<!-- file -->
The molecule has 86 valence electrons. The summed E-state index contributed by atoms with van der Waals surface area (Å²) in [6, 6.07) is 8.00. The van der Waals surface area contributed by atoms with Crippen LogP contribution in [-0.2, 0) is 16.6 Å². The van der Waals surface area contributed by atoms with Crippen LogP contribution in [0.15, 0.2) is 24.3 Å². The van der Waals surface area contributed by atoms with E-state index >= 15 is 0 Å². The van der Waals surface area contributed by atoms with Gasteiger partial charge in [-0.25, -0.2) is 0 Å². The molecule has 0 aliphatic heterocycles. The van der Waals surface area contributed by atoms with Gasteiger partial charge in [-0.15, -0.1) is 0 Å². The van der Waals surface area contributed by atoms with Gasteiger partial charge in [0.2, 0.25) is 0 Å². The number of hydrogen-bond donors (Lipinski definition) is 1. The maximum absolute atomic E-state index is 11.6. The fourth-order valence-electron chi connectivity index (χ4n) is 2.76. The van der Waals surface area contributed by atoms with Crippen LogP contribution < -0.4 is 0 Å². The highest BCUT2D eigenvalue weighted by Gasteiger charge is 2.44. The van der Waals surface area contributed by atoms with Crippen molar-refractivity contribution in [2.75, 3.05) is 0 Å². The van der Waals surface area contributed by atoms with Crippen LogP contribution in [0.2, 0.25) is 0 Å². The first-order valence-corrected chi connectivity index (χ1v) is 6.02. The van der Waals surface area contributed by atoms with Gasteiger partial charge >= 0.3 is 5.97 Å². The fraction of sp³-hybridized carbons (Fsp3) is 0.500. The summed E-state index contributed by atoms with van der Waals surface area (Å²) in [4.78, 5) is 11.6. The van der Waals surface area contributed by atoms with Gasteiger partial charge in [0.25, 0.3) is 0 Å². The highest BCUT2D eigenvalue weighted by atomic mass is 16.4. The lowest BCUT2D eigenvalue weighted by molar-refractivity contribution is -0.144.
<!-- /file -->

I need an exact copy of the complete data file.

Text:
The molecule has 86 valence electrons. The summed E-state index contributed by atoms with van der Waals surface area (Å²) in [6, 6.07) is 8.00. The van der Waals surface area contributed by atoms with Crippen LogP contribution in [-0.2, 0) is 16.6 Å². The van der Waals surface area contributed by atoms with Crippen LogP contribution in [0.15, 0.2) is 24.3 Å². The van der Waals surface area contributed by atoms with E-state index >= 15 is 0 Å². The van der Waals surface area contributed by atoms with Gasteiger partial charge in [-0.25, -0.2) is 0 Å². The molecule has 0 aliphatic heterocycles. The van der Waals surface area contributed by atoms with Gasteiger partial charge in [-0.15, -0.1) is 0 Å². The van der Waals surface area contributed by atoms with Gasteiger partial charge in [0.2, 0.25) is 0 Å². The number of hydrogen-bond donors (Lipinski definition) is 1. The maximum absolute atomic E-state index is 11.6. The fourth-order valence-electron chi connectivity index (χ4n) is 2.76. The van der Waals surface area contributed by atoms with Crippen LogP contribution < -0.4 is 0 Å². The highest BCUT2D eigenvalue weighted by Gasteiger charge is 2.44. The van der Waals surface area contributed by atoms with Crippen molar-refractivity contribution in [2.75, 3.05) is 0 Å². The van der Waals surface area contributed by atoms with Crippen LogP contribution in [0.2, 0.25) is 0 Å². The first-order valence-corrected chi connectivity index (χ1v) is 6.02. The van der Waals surface area contributed by atoms with Gasteiger partial charge >= 0.3 is 5.97 Å². The fraction of sp³-hybridized carbons (Fsp3) is 0.500. The summed E-state index contributed by atoms with van der Waals surface area (Å²) in [4.78, 5) is 11.6. The van der Waals surface area contributed by atoms with Gasteiger partial charge in [0.25, 0.3) is 0 Å². The highest BCUT2D eigenvalue weighted by atomic mass is 16.4. The lowest BCUT2D eigenvalue weighted by molar-refractivity contribution is -0.144.